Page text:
Saturday Sampler: Night Side of Dark by Caleb Pirtle III
February 20, 2016
In our mission to connect readers, writers, and books, Caleb and Linda Pirtle is showcasing some of the best works in the marketplace today. Saturday’s Sampler features an excerpt from Night Side of Dark, a noir thriller with a touch of mysticism by Caleb Pirtle III.
As one reviewer said: Caleb Pirtle’s Night Side of Dark is a noir thriller set in the dark days of World War II. The novel begins in a surreal world engulfed in darkness, then gives way to a brilliantly described war-torn Poland where the protagonist, Ambrose Lincoln, searches for a long-lost religious painting that the Nazis are also eager to have. I will spare you any spoilers, but will say that the painting in question is an ingenious invention that Dan Brown would envy.
American operative Ambrose Lincoln has no idea where he is or has been or where he’s going. He believes he has been to the night side of dark, a place of the first death, from which no one can return.
So why does he find himself on the bomb-ruined landscape of Poland, or has he been exiled to the second death? Lincoln only realizes, if the man in the shadows has not lied to him, he must find an ancient religious painting that has been missing for centuries.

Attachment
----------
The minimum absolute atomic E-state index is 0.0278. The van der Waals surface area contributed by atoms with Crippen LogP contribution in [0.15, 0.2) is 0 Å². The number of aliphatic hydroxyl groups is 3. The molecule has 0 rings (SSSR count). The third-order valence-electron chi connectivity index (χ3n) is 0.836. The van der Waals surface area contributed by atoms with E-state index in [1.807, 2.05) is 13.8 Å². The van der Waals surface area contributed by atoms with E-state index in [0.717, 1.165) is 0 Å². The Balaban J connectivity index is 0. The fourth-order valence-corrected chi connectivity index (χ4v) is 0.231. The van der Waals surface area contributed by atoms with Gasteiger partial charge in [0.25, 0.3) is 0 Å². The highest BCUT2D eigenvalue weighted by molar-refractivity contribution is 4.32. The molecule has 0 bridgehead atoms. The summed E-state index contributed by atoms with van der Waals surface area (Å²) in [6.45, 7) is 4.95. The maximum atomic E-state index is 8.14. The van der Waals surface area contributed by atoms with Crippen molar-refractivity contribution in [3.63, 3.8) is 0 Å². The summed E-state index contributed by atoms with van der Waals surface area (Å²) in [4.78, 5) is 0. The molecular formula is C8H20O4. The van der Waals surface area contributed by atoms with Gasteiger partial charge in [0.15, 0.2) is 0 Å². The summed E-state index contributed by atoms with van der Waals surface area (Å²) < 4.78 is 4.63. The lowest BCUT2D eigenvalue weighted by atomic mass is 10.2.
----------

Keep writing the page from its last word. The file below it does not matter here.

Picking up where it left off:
The German Gestapo will pay a fortune to buy it, or take a man’s life to get it. The painting, if legend holds true, is the German hierarchy’s final and only chance to escape the onslaught of the war that is crumbling around their feet.
DR. BENJAMIN WAKEFIELD was not smiling and had no reason to smile as he walked into the warm, friendly confines of an office richly appointed with mahogany furniture. A good man lay on his table at the far end of the hallway, and the man might be dead by nightfall or by next week or a year from now. Only one thing was for certain. Ambrose Lincoln had been born and trained to die.
General Malcolm McDowell looked up and frowned.
Even when he was in a good mood, Wakefield knew the general was always frowning.
McDowell was a big man. Tall. Broad. Gray Hair. A face carved from worn granite. He wore a freshly starched uniform with four stars on his collar. He was no stranger to war. He was no stranger to the front lines. As he told those who cared, and Wakefield was one of the few who did, he had stared death in the face and walked away on more than one occasion. McDowell had never been a politician. He earned his stars the hard way – in combat. He possessed more Purple Hearts than stars .
“I’m waiting,” the General snapped. His voice was harsh. He glanced at his wristwatch. He was obviously a man running out of time.
“It’s almost over,” Dr. Wakefield said.